How Your Furnace Impacts Indoor Air Quality

January 14, 2015

Staying warm during the frigid winter can be challenging. While being comfortable when the temperature is its coldest is a top priority, how often do you think about the air stuck inside with you? Assuming your home is correctly sealed and you don’t feel drafts of cold air making their way in, your indoor air quality may be worse than you’d like it to be.

Sure, indoor air quality isn’t the most exhilarating thing to think about when it’s way too cold outside, but it is important to consider throughout the cooler months. The good thing is that improving your indoor air quality is simple and doesn’t require a bunch of effort on your part. From furnace filters to routine winter maintenance, improve the air you’re breathing with a few of these easy tips:

Check your filter

Keeping contaminants at bay starts with filtration. Not only do furnace filters keep contaminants from constantly circulating in your home, they help lessen the chance of those contaminants contributing to allergies, disease and other illnesses. Scheduling time to check your furnace filter once a month can help make sure your system is operating at its peak efficiency and keeping contaminants out of your air. If you realize that your filter is dark or dirty, go ahead and swap out the filter with a new one.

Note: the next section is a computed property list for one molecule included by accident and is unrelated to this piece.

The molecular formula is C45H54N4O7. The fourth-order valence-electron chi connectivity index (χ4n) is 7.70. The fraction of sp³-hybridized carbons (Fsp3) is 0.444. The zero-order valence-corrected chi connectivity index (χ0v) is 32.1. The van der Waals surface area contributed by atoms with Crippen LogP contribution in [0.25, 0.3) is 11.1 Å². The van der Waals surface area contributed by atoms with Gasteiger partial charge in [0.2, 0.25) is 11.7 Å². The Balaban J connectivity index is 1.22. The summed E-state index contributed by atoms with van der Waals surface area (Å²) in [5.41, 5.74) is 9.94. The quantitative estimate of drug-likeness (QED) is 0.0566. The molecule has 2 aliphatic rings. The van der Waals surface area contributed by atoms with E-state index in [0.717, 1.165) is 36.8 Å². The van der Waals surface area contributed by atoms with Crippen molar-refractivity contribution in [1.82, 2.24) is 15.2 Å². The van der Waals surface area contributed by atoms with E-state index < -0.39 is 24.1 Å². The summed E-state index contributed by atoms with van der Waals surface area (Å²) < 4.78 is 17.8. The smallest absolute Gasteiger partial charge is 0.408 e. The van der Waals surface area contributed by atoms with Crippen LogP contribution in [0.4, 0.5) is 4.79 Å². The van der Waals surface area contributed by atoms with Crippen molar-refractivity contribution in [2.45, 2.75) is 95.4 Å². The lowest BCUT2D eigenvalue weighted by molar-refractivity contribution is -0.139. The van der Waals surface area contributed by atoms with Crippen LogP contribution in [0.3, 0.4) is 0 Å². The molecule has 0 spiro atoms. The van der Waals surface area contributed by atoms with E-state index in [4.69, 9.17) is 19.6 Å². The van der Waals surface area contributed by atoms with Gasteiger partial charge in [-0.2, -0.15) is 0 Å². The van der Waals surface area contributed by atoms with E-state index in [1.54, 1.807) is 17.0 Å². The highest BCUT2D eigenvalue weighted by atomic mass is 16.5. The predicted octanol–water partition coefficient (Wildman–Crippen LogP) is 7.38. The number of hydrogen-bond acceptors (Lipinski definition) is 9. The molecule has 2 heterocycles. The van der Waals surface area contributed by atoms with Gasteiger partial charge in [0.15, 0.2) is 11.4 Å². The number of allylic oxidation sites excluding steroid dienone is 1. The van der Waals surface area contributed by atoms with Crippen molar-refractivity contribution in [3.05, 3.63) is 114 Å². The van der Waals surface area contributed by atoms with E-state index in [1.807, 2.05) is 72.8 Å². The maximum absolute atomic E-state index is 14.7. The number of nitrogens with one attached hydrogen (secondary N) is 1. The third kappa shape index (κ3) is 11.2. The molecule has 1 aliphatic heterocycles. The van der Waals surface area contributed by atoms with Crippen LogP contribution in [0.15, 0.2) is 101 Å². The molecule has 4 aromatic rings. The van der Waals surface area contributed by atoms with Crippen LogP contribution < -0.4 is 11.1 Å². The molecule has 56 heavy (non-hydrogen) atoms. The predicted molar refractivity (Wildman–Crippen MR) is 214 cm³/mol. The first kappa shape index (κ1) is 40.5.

Size makes a difference

Furnace filters come in a number of sizes and thicknesses, and selecting the incorrect one can have an adverse  effect on the cleanliness of your air and its efficiency. Filters that are too small allow unfiltered air through, sending dirty particles out into your home. Picking a filter that is too big simply won’t fit your system correctly, bringing about its own problems. To ensure you have the correct size, check the size of the old filter, or take a peek at the owner’s manual of your furnace.

Improved results

When you shop for furnace filters, you’ll see a variety of options, everything from your most basic models that serve their purpose, to the higher end filters that contain more contaminants. The truth is that the basic filters are made up of loose fiberglass mesh, and do offer you some protection for your home, but not as much protection as the filters that cost a little more. The difference between the filters has a huge impact on your indoor air quality, and can help keep your air free from more contaminants. Typically, the filters that are a little more expensive give you greater energy efficiency, possibly saving you money as time goes on.

Keeping your air clean and comfortable is one of our top priorities, and keeping an eye on your furnace filter can help you boost your indoor air quality and ensure your home will stay as comfortable as ever. If you’re interested in hearing more about furnace filters and how they affect your indoor air quality, give us a call at 862-345-6896.